The name Pakhtunistan was born on the eve of Partition as the Congress press started harping on the issue of ‘Pathanistan,’ going against the wishes of the Quaid-i-Azam, as agreed with Ghaffar Khan, on June 18, 1947. The ‘Frontier Gandhi’ demanded the third option of a Pakhtun State on June 21, 1947 in the proposed referendum imposed by Mountbatten and Congress, as opposed to the wishes of Quaid-e-Azam Muhammed Ali Jinnah, who wanted fresh elections in the province.  It was the Afghan government which changed the name ‘Pathanistan’ into Pakhtunistan as testified by the then Afghan Chief of Propaganda Department (Information Ministry) Syed Qasim Rishtia in his Political Memoirs in Dari.  (For details, read my book Ghaffar Khan – Reluctant Nationalist.)

There is a wealth of material written by Afghans in Pashto and Dari about the Durand Line and Pakhtunistan, which they still celebrate on August 31 each year.  Their argument boils down to this:  the Durand Treaty was time-bound like the Hong Kong treaty and has expired in 1993 after the completion of 100 years.  Secondly, it carries no legality as it was signed with a puppet Ameer who did not represent the Afghan nation. Thirdly, the treaty was signed with British India and, after the cessation of British rule in India, the question of the border treaty remains open and Pakistan cannot be considered the rightful successor.

Afghanistan is a tribal society where argument may not necessarily carry any academic, historic or documentary proof.  Their argument is always based on misinformation and emotions.  And some attitudes, very much entrenched, are transmitted to new generations. This is applicable mainly to Pakhtuns and non-Pakhtuns do not care about the issue in general since they are under Indian influence.  But the officially sanctioned literature written during Zahir Shah’s era, plus Daoud’s dynasty, still carry weight and any outside interpretations of history hardly appeal to Afghans.

It appears that Kabul can’t be persuaded to recognise the border. The reluctance of Afghanistan to join hands with Pakistan to participate in border management, and block the cross-border infiltration of terrorists, stems from this issue

If we seek to shred their argument, then firstly, the Durand Treaty was never time-bound, nor was it meant as fixing the frontier of the two states. Rather, after the death of one signatory, Amir Abdul Rehman Khan, his successor and son, Amir Haibullah Khan, who inherited the mantle of power, was invited by Lord Curzon, Viceroy of India, to come to Rawalpindi and sign a new treaty, which the new Ameer rejected as he considered the Durand Treaty, concluded by his father, sufficient to conduct relations with India.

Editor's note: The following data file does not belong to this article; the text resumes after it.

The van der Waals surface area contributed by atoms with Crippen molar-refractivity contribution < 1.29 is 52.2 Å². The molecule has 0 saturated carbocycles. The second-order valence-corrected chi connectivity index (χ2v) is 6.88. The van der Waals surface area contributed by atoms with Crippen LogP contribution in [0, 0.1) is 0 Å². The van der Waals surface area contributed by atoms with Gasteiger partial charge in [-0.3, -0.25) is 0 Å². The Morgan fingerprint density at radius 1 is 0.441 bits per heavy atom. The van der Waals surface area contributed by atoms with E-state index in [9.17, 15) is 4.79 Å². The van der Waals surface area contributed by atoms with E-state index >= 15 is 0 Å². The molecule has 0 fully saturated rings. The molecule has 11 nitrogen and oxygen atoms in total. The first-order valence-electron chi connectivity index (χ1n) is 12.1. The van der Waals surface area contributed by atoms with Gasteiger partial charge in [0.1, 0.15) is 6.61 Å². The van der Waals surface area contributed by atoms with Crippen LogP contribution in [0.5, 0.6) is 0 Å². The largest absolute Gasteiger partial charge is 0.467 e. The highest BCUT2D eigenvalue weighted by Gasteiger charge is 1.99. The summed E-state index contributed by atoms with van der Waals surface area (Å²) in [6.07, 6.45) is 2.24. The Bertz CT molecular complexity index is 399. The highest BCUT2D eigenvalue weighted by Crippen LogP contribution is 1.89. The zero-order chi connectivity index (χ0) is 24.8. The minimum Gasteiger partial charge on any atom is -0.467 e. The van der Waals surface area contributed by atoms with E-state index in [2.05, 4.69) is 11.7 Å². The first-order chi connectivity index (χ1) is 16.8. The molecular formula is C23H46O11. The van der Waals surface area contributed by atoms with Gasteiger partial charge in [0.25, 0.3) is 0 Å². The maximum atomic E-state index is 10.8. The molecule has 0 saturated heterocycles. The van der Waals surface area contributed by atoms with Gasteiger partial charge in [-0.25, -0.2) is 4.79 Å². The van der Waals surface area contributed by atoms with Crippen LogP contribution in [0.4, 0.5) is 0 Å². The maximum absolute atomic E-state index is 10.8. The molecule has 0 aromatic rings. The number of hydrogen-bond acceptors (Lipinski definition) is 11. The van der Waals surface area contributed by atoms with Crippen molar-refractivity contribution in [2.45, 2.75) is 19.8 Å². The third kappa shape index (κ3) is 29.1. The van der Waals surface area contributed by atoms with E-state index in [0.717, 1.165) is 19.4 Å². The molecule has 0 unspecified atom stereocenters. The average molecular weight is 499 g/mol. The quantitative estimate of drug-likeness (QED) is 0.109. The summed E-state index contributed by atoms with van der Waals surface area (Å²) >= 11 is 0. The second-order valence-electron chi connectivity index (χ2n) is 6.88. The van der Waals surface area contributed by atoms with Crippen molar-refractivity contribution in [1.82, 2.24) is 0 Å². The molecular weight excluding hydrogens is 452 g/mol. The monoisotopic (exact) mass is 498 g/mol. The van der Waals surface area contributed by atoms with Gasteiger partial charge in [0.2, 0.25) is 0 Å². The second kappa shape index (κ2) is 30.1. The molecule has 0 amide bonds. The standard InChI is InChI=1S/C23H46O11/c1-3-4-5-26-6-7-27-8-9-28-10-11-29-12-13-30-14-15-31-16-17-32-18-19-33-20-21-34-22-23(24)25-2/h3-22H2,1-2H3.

To this, the Viceroy replied that the same treaty was personal, not dynastic and every new ruler had to sign a fresh treaty.  To apply pressure on him, the Indian authorities stopped the shipment of arms to Afghanistan and stopped paying the subsidy of Rs. 18 lacs to him as had been agreed with his father. So in December 1904, he was forced to invite the British Indian Foreign Secretary, Sir Louis Dane, for negotiations.

After three months of excruciating talks, the Ameer refused to sign a new treaty, but signed a very short treaty subscribing to the contents of the Durand Treaty.  Had it been a permanent treaty, logically the need for the treaty of 1905 would not have arisen.

Secondly, the argument of signing the treaty with a puppet Ameer carries no weight as the treaty was never meant to demarcate a permanent border.  It was Ameer Amanullah Khan who after the death of his father, Ameer Habibullah Khan, launched the third Anglo-Afghan war for the achievement of independence.

He achieved the objective of independence, but permanently lost the right to reclaim the so-called Afghan land, then incorporated in British India and now an integral and legal part of Pakistan. The August 1919 peace agreement sealed the fate of the 1893 Durand Treaty. An annexure to this treaty, comprising a letter from Sir Hamilton Grant, British India negotiator and foreign secretary at Delhi, to the query of Ali Ahmad Khan, Afghan chief negotiator, clearly spelt out that Afghanistan thenceforth was internally and externally independent, the arrears of the subsidy paid to his father were confiscated, arms shipment stopped and all bilateral treaties (1839, 1855, 1879, 1893 and 1905 etc.) before the said war between the two sides stood cancelled. Therefore, this treaty can be termed the Aman Line treaty as Amanullah Khan imparted a permanent character to the border.